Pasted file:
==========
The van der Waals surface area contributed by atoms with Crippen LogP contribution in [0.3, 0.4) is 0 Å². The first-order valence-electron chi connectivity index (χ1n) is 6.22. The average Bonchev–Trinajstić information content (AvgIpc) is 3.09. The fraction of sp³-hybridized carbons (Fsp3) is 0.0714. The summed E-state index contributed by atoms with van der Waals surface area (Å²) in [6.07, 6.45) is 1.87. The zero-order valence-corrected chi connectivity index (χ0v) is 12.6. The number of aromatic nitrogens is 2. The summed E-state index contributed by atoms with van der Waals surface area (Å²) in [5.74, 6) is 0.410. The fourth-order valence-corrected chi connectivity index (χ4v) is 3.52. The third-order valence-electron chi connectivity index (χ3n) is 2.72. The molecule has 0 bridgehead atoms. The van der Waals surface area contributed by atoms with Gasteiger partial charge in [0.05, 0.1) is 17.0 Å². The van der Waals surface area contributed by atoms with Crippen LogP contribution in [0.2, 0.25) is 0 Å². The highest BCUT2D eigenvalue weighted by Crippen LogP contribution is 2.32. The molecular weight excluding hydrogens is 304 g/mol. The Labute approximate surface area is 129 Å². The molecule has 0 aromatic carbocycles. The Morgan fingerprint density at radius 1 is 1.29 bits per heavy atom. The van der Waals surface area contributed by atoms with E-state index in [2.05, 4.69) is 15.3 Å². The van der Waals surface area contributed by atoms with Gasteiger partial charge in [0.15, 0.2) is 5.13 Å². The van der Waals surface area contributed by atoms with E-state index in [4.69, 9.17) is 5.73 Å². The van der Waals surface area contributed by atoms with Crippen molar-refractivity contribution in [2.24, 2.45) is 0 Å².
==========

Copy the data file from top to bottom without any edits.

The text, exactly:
The van der Waals surface area contributed by atoms with Crippen LogP contribution in [0.3, 0.4) is 0 Å². The first-order valence-electron chi connectivity index (χ1n) is 6.22. The average Bonchev–Trinajstić information content (AvgIpc) is 3.09. The fraction of sp³-hybridized carbons (Fsp3) is 0.0714. The summed E-state index contributed by atoms with van der Waals surface area (Å²) in [6.07, 6.45) is 1.87. The zero-order valence-corrected chi connectivity index (χ0v) is 12.6. The number of aromatic nitrogens is 2. The summed E-state index contributed by atoms with van der Waals surface area (Å²) in [5.74, 6) is 0.410. The fourth-order valence-corrected chi connectivity index (χ4v) is 3.52. The third-order valence-electron chi connectivity index (χ3n) is 2.72. The molecule has 0 bridgehead atoms. The van der Waals surface area contributed by atoms with Gasteiger partial charge in [0.05, 0.1) is 17.0 Å². The van der Waals surface area contributed by atoms with Crippen LogP contribution in [0.2, 0.25) is 0 Å². The highest BCUT2D eigenvalue weighted by Crippen LogP contribution is 2.32. The molecular weight excluding hydrogens is 304 g/mol. The Labute approximate surface area is 129 Å². The molecule has 0 aromatic carbocycles. The Morgan fingerprint density at radius 1 is 1.29 bits per heavy atom. The van der Waals surface area contributed by atoms with E-state index in [2.05, 4.69) is 15.3 Å². The van der Waals surface area contributed by atoms with Gasteiger partial charge in [0.15, 0.2) is 5.13 Å². The van der Waals surface area contributed by atoms with E-state index in [4.69, 9.17) is 5.73 Å². The van der Waals surface area contributed by atoms with Crippen molar-refractivity contribution in [2.24, 2.45) is 0 Å².